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Pew: Most Muslims Want Both Democracy and Islam in Political Life, Few Believe U.S. Backs Democracy

On July 10, the Pew Research organization released a new poll about Muslim attitudes toward political life. It found that the majority of respondents in key countries still support democracy—and specific types of freedom—even as many also want a significant role for Islam in politics.

The Pew poll in six countries also found that the majority of respondents support equal rights for women. But Muslims in key countries do not believe the United States is promoting democracy in the Middle East.Excerpts from the poll taken in Egypt, Jordan, Lebanon, Pakistan, Tunisia and Turkey are posted below, with a link to the full report at the bottom.

More than a year after the first stirrings of the Arab Spring, there continues to be a strong desire for democracy in Arab and other predominantly Muslim nations, finds a survey by the Pew Research Center’s Global Attitudes Project.

Solid majorities in Lebanon, Turkey, Egypt, Tunisia and Jordan believe democracy is the best form of government, as do a plurality of Pakistanis. These publics do not just support the general notion of democracy – they also embrace specific features of a democratic system, such as competitive elections and free speech. 

A substantial number in key Muslim countries want a large role for Islam in political life. However, there are significant differences over the degree to which the legal system should be based on Islam.

The United States is not seen as promoting democracy in the Middle East. In newly democratic Tunisia, only about three-in-ten believe the American response to the political upheaval in their country has had a positive impact.

Despite the tumult and uncertainty of the last year, views about democracy are mostly unchanged since 2011, although support has declined somewhat in Jordan. Enthusiasm for democracy tends to be generally less intense in Jordan and in Pakistan. It is consistently strong in Lebanon and Turkey.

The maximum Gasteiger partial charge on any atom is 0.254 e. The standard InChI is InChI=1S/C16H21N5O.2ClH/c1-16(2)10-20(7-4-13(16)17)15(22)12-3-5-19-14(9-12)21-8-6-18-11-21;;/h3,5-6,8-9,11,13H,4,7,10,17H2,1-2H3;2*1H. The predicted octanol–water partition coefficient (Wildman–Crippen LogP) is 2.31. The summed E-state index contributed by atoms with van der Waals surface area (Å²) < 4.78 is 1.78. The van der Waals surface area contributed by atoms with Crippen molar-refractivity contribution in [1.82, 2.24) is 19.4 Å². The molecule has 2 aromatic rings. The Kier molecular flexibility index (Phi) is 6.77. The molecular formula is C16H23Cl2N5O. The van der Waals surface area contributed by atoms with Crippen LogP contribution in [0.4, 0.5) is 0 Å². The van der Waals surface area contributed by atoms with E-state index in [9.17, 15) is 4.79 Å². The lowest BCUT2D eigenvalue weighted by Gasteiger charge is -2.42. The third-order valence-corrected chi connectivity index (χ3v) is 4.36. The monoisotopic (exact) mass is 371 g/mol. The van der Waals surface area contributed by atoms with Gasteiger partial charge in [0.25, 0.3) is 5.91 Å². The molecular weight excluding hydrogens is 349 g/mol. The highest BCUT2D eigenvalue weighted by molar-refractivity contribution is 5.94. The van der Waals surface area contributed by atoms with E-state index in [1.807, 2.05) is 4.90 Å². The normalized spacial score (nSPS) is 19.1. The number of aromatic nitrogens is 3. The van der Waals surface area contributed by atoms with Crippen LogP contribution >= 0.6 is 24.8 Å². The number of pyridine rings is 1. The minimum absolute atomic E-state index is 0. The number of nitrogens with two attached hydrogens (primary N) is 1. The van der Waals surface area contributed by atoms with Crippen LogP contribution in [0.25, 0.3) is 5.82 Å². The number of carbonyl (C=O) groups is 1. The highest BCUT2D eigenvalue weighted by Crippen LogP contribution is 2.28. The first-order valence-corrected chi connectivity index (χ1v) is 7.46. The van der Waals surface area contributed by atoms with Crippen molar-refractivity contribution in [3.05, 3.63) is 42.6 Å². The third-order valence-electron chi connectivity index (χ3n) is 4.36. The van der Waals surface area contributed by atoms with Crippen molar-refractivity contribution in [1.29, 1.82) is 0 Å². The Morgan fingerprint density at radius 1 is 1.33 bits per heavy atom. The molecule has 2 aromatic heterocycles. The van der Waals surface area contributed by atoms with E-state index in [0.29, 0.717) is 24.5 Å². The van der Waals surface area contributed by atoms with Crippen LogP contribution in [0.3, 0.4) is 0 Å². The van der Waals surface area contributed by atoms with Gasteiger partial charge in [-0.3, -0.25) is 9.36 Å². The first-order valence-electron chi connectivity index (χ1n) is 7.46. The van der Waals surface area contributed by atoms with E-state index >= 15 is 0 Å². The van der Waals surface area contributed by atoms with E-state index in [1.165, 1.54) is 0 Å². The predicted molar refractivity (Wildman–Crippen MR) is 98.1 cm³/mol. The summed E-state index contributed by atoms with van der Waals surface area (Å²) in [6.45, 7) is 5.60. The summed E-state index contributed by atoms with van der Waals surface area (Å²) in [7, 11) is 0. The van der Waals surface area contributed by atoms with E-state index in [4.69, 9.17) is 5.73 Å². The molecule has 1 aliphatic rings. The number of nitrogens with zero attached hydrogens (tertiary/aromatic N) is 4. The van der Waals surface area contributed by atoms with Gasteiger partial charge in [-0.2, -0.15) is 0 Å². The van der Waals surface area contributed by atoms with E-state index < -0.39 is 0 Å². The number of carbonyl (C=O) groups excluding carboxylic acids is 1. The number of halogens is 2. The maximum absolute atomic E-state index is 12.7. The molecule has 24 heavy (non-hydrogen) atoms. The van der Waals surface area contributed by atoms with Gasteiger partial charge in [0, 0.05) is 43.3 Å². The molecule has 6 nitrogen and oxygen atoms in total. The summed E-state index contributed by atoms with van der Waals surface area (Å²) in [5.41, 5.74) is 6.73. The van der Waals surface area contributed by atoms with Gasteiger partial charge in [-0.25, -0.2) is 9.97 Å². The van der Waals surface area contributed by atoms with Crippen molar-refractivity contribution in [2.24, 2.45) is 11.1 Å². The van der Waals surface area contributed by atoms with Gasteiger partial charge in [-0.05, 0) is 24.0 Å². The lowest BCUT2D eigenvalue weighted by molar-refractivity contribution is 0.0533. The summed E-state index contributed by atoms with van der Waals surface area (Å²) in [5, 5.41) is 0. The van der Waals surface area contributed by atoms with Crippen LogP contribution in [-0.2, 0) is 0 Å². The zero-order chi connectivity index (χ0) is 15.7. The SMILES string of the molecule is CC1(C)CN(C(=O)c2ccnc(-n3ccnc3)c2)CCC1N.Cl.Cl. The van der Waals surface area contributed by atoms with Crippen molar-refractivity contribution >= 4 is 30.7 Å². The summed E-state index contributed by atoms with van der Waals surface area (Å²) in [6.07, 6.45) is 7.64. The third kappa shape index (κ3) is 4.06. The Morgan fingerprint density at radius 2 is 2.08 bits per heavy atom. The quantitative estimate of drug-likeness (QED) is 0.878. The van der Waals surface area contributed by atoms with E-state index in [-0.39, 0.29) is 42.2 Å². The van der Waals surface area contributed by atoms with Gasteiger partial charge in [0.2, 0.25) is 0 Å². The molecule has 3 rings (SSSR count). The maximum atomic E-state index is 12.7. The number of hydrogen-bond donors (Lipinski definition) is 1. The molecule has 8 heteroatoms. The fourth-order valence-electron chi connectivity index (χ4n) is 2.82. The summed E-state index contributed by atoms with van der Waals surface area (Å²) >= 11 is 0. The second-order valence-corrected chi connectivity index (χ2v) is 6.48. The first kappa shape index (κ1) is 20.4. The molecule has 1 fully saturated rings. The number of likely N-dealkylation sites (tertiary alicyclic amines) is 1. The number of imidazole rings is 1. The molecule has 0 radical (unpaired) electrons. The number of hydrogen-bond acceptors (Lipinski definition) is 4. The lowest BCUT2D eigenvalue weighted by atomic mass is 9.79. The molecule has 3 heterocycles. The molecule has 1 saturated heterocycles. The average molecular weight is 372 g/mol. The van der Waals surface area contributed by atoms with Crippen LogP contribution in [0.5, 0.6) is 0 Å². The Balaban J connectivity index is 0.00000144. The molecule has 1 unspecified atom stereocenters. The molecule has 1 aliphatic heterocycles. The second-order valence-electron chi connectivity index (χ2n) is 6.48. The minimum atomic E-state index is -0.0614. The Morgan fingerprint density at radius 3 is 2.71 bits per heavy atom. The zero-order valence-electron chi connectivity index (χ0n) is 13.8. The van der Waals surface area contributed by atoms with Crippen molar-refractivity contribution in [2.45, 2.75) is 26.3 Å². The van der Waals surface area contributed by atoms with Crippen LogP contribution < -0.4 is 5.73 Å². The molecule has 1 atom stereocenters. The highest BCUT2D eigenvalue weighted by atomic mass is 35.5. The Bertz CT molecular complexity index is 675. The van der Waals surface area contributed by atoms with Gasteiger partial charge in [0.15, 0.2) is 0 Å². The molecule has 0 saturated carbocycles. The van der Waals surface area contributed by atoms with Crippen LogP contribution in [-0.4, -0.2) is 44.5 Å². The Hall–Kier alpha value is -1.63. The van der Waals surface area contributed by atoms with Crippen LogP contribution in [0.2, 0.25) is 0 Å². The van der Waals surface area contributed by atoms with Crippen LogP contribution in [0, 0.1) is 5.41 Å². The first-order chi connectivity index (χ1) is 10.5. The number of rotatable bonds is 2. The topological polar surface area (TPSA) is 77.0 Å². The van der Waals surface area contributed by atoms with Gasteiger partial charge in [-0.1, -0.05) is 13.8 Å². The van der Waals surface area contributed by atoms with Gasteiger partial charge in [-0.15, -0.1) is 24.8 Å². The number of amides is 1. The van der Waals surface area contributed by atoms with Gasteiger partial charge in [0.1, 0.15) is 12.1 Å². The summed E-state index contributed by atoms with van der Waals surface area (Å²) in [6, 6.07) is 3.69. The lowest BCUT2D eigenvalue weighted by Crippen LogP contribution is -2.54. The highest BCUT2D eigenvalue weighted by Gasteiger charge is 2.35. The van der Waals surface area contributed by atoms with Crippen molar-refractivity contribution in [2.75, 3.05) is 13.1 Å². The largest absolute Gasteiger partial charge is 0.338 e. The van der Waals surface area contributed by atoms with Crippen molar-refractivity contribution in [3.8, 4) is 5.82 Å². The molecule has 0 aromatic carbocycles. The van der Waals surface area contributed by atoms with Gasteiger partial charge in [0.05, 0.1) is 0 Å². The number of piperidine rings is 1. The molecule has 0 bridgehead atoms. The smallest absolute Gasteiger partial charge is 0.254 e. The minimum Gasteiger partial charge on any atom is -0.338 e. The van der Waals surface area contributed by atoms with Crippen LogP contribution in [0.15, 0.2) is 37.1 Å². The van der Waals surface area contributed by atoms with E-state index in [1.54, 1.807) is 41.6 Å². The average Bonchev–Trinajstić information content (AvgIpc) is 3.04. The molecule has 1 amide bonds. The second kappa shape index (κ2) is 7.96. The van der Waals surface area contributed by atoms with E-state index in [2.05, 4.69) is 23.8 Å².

The survey, conducted in Egypt, Jordan, Lebanon, Pakistan, Tunisia and Turkey from March 19 to April 20, also finds:

·         Economic Concerns: While democratic rights and institutions are popular, they are clearly not the only priorities. In particular, the economy is a top concern. And if they had to choose, most Jordanians, Tunisians and Pakistanis would rather have a strong economy than a good democracy. Turks and Lebanese, on the other hand, would prefer democracy. Egyptians are divided.

·         Role of Islam: Majorities in Pakistan, Jordan and Egypt believe laws should strictly follow the teachings of the Quran, while most Tunisians and 44% of Turks want laws to be influenced by the values and principles of Islam, but not strictly follow the Quran.


Gender Equality: Majorities in all six nations believe women should have equal rights as men, and more than eight-in-ten hold this view in Lebanon and Turkey. In Egypt, a slimmer majority (58%) favors equal rights, while 36% oppose the idea. Moreover, while many in the six nations surveyed support the general principle of gender equality, there is less enthusiasm for gender parity in politics, economics and family life.

·         Extremist Groups: Extremist groups are largely rejected in predominantly Muslim nations, although significant numbers do express support for radical groups in several countries. While there is no country in which a majority holds a favorable opinion of Hamas, it receives considerable support in Tunisia, Jordan and Egypt. Sizable minorities in Jordan and Egypt have a favorable view of Hezbollah, but the organization’s image has been declining in both countries in recent years. Views about Hezbollah are sharply divided along sectarian lines in Lebanon. Across all six nations, less than 20% have a positive opinion about al Qaeda or the Taliban.

·         Iran and Syria: On balance, opinions about Iran are negative, although Pakistan is a clear exception – 76% of Pakistanis have a favorable view of Iran, and 47% rate President Mahmoud Ahmadinejad positively. Syrian President Bashar al-Assad generally receives very negative ratings. For more, see Widespread Condemnation for Assad in Neighboring Countries, released June 21, 2012. 

This report includes a special section on public opinion in Tunisia, where the Arab Spring began. For the full report, visit